Regarding the code listed in my previous post, let’s take one step back and look at the problem from a very high level. Often, it’s easier to understand an approach to solving a problem if you can relate it to something similar, yet simpler. So, suppose your task were to render text one letter at a time with constant spacing (tracking) along a horizontal line. How would you write the program?
Starting at the beginning of the line (minimum x-coordinate if rendering LTR), you would probably place a letter then use its width (and the number of px spacing) to compute the x-coordinate of the next letter. The letter’s height would be used to compute the y-coordinate of the TextField relative to the y-coordinate of the horizontal line. So, if the horiztontal line starts at coordinates (100,100) and the first letter happens to be 22px tall and 20px wide and there is a constant 15px spacing between letters, a simple algorithm for placing that letter would be to position the TextField at (100, 100-22). The second letter would be positioned at (100+20+15, 100-22). In this simple approach, puncutation and text metrics are not taken into account. No consideration of lowercase descending characters, etc.
Next, suppose that the line is not horizontal. How does the algorithm change? Instead of positioning letters at strictly horizontal increments, we now have to move in increments along the line. So, if a letter is 20px wide with a 15px spacing, we need to increment a distance of 35px along the line in order to place the next letter. The easiest way to accomplish this task is to use a unit vector in the direction of the line.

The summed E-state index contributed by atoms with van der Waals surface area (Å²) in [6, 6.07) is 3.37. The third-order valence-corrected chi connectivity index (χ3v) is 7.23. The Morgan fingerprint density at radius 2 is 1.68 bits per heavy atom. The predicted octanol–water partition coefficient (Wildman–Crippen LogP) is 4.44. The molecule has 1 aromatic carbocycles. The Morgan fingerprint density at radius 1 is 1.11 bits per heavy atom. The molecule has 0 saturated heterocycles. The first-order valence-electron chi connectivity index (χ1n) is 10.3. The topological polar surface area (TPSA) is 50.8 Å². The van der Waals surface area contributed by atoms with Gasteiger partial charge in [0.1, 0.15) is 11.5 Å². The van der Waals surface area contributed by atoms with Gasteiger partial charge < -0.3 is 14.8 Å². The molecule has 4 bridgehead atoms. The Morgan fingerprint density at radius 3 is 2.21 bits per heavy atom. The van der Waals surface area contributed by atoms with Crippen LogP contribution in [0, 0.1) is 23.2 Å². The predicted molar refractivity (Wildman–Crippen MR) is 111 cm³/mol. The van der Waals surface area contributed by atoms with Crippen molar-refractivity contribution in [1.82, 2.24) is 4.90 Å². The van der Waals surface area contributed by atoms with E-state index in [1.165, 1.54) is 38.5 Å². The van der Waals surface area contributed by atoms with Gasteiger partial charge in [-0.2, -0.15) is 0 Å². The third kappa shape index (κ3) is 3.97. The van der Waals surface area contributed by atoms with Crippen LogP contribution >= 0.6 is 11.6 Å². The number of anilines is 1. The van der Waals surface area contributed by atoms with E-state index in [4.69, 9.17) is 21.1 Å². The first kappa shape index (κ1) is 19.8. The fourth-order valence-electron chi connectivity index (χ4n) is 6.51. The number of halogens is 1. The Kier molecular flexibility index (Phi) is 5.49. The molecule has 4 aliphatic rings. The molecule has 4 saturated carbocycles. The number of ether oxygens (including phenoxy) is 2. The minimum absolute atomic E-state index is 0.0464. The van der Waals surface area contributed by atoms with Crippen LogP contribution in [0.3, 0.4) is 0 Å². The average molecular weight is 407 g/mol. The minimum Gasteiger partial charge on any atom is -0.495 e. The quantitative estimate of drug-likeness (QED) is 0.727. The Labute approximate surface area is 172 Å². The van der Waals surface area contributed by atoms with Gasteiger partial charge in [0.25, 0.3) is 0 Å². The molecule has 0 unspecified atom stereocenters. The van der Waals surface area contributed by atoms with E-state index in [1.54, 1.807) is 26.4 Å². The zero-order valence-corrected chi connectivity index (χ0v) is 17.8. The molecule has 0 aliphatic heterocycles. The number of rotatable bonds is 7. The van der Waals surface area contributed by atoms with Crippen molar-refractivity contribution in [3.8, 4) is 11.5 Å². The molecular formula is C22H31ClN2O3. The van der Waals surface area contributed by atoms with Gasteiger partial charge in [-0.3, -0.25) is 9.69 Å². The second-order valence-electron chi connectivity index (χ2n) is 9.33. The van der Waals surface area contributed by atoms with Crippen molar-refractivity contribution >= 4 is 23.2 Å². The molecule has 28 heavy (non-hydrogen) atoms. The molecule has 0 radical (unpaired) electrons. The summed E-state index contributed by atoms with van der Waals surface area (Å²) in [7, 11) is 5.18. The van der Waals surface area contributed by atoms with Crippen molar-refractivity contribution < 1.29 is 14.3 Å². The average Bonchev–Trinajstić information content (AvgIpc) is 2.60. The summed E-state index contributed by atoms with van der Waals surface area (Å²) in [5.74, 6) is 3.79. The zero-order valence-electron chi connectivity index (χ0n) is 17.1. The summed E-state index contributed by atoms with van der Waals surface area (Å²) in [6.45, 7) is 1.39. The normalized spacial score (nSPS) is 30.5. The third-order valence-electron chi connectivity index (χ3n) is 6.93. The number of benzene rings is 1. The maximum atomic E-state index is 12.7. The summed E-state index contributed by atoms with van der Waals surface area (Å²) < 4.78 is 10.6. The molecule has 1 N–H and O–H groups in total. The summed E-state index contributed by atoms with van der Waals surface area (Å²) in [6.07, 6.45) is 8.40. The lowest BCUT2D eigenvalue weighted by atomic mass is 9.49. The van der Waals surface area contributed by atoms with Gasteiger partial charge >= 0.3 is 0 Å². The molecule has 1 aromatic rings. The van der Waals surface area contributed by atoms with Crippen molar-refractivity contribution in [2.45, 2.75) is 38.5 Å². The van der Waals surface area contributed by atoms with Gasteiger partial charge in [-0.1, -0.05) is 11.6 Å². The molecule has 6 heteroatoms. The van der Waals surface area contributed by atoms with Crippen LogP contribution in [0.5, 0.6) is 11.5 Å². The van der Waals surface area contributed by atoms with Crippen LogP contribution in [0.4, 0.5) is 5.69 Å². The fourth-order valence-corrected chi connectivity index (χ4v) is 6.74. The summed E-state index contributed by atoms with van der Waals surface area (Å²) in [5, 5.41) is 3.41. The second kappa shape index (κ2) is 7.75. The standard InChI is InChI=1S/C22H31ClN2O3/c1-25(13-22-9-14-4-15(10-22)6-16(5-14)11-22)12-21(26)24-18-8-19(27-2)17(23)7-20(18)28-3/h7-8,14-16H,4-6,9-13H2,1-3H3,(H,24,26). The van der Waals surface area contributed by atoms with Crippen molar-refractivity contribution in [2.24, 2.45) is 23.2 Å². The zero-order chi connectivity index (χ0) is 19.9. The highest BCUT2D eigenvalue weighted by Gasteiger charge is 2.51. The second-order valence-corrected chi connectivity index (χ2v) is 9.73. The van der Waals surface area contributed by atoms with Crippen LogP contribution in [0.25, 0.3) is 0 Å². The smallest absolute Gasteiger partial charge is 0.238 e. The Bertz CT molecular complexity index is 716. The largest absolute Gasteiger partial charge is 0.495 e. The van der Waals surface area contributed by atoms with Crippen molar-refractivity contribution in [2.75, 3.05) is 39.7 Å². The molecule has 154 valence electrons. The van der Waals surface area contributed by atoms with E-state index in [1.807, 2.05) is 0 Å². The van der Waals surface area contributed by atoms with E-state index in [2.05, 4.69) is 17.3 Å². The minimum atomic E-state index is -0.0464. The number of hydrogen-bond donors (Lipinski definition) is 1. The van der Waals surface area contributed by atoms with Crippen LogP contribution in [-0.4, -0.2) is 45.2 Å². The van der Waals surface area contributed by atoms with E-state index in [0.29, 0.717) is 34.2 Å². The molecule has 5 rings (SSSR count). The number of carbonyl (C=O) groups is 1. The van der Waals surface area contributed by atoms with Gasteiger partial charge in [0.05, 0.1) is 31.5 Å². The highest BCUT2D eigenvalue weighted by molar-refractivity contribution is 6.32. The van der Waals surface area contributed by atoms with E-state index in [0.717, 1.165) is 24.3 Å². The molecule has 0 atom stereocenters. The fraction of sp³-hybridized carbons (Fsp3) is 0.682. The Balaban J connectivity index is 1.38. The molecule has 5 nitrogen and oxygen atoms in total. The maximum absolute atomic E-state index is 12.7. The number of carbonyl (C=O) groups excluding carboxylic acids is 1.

We also have to orient (rotate) the TextField to match the slope of the line. The angle the unit vector makes with the horizontal provides this information. The TextField is offset from the line along the normal (perpendicular to the line) the same distance as the text height. Since we know the unit vector, we also know the normal vector as the rotation matrix for a CCW rotation of PI/2 is trivial.
In a simplistic sense, we are using Frenet-Serret coordinates (or frame – without the binormal) to position the text and the unit vector information to orient the text.
The final step in the overview is to translate the concept of a line with general orientation to a spline curve. The concept of distance along the line is now translated to distance along the spline. This is why it is important that the spline be parameterized on arc length. Arc-length parameterization allows us to request specific distances along the curve to compute the tangent and normal direction vectors. Once we have these vectors, the approach is exactly the same as the straight line.
In subsequent posts, I will deconstruct how the posted code accomplishes the simple algorithm for text distribution along a cubic Bezier spline.
2 thoughts on “Text Along Spline Code Part II”
OK, this is starting to make sense.
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